Furniture Uncategorized

Four Drawer Dresser Make-Over

This little beauty was left on the curb in my neighborhood and looked like it was still in good shape, so I slammed on my brakes and pulled over.  It took some doing to get it into the back of my SUV by myself, but I eventually did it, and took her home.


When my daughter saw it in the garage, she immediately claimed it as her project!  So the following is her story of the transformation of this dresser:



Step one was to sand the piece all over.  The picture above shows the side.  We used an electric rotating sander to remove most of the paint.  Since this is a newer piece of furniture, it came from the factory already painted, which meant it would be harder to remove by hand.  You can see the main side piece is actually particle board, and not real wood, but we still didn't give up on her!



Here's a front view of the newly sanded dresser without the drawers.



I had to remove all the drawer fronts in order to sand the brown paint off the backs of them.  You can see the drawers standing up behind the table.  And one of our lovely cats decided she wanted to be the foreman and parked herself on the table!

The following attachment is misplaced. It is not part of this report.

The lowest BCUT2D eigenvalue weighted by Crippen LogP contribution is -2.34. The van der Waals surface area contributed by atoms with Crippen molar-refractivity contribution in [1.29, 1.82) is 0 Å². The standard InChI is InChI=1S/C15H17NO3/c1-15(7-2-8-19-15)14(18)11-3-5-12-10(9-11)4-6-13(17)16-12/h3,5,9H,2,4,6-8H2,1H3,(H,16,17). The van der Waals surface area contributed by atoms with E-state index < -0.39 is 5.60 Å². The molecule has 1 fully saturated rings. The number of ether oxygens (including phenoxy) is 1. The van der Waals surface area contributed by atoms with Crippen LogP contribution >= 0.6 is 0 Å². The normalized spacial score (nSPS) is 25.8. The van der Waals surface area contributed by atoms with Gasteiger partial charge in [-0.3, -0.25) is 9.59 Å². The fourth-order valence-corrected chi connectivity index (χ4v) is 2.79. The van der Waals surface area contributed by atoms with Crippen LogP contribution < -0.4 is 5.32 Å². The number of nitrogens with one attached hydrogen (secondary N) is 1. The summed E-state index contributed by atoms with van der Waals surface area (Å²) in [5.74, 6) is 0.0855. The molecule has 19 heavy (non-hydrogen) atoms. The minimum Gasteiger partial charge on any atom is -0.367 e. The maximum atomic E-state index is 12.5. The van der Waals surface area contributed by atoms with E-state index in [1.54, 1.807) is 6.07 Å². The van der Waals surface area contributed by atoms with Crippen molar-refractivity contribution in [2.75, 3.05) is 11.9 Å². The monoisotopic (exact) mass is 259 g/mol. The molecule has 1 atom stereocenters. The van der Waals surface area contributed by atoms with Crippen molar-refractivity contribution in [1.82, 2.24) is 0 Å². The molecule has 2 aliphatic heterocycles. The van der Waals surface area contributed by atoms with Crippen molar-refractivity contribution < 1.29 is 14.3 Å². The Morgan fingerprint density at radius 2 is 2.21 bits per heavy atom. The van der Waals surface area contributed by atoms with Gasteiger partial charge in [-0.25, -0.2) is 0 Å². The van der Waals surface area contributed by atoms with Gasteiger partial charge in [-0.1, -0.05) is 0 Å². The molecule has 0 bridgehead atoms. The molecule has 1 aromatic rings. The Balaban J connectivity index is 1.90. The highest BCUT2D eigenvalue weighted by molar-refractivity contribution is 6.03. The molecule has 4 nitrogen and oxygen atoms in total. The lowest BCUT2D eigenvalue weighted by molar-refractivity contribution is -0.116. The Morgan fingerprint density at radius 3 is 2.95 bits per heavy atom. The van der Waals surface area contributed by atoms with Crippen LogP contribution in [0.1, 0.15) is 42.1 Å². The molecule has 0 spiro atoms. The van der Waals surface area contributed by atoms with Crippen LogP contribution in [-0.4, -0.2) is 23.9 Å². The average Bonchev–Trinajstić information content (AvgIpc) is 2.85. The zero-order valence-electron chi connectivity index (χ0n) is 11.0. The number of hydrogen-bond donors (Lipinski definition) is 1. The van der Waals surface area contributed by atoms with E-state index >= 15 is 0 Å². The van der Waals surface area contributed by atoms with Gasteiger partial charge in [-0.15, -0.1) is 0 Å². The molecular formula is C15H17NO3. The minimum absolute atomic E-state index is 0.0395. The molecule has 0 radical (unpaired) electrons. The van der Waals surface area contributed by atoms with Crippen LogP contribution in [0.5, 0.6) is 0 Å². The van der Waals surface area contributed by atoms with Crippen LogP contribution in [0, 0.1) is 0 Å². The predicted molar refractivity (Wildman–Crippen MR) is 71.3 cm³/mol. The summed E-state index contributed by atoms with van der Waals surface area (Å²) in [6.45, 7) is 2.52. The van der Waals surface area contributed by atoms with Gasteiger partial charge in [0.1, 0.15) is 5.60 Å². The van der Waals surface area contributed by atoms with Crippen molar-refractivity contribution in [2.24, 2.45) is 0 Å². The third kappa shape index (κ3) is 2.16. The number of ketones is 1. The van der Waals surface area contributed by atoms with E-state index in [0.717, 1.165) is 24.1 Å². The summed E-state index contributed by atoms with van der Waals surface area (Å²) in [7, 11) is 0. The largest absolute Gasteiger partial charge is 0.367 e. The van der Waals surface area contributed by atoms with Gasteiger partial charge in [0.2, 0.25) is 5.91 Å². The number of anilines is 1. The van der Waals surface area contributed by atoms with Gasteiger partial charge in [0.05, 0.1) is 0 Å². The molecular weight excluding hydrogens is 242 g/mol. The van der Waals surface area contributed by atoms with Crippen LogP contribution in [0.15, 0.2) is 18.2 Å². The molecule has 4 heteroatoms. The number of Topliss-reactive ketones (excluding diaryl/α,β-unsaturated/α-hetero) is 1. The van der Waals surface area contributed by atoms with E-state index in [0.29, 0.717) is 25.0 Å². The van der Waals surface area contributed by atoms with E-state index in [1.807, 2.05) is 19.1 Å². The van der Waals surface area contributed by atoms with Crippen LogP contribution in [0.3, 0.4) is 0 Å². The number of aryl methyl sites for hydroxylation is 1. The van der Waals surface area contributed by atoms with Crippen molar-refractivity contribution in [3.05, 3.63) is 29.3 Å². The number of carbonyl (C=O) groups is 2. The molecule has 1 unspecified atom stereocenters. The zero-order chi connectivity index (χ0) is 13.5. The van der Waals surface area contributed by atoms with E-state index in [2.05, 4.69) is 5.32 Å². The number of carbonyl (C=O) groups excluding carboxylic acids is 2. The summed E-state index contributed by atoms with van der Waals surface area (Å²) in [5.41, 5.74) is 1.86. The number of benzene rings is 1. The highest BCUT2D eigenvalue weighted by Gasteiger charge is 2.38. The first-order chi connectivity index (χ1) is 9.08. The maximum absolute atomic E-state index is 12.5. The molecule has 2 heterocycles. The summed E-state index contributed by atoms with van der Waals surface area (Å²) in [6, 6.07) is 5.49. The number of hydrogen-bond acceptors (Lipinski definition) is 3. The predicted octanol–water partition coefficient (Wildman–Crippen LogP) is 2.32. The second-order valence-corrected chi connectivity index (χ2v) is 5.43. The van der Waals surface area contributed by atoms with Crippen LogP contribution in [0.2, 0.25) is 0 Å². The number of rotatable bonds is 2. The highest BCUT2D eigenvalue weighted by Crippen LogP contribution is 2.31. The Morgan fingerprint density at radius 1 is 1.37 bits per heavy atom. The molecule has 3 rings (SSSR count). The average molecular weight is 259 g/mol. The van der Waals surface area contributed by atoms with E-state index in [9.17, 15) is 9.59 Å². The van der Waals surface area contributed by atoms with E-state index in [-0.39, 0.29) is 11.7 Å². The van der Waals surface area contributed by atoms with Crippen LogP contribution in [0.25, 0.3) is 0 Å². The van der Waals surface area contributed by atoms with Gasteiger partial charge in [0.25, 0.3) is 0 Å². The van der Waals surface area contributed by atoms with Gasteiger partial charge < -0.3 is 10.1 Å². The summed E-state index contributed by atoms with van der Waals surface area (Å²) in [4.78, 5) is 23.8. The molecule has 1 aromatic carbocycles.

Step two was to repaint the entire dresser in an off white with a hint of pink, using Behr Premium Plus in an Eggshell finish.  The name of the color is Shea (although you can barely see the pink except for in a certain light).  Then we sealed it using a couple coats of Minwax Polycrylic.



The third step was to decoupage the fronts of the drawers.  We needed something wide enough to cover the drawer fronts in one continuous piece, and we were lucky enough to find a roll of thick wrapping paper from an online source.  We measured the raised portion of the drawer front and cut each piece to the appropriate size. This gave us one continuous picture on the front of the dresser once all the drawers were finished.



Decoupaging the drawer fronts proved to be difficult, since it was our first experience with decoupaging furniture. Using loads of teamwork, though,  we were able to position the paper properly and get all of the stubborn air bubbles out from around the edges. The Mod Podge brand decoupage tools really came in handy to squeeze out the air bubbles and smooth the paper once it had been glued down.



Here you can see the decoupaging in progress.



And... voilà! We added glass knobs to finish, which we felt really pulled the whole piece together.



This project was a great learning experience overall for both my daughter and I.  Our decoupaging skills are ready to be put to more use!

Thanks for reading,

Holly (& Kira)


Materials Used:

  • Dresser (free, off neighborhood curb)
  • Behr Premium Plus, Eggshell finish (color: Shea) (Home Depot)
  • Wallpaper (on-line store)
  • Mod Podge & Mod Podge Tools (Michael's Arts & Crafts)
  • Minwax Polycrylic (Home Depot)
  • Glass knobs (JoAnn Fabrics)


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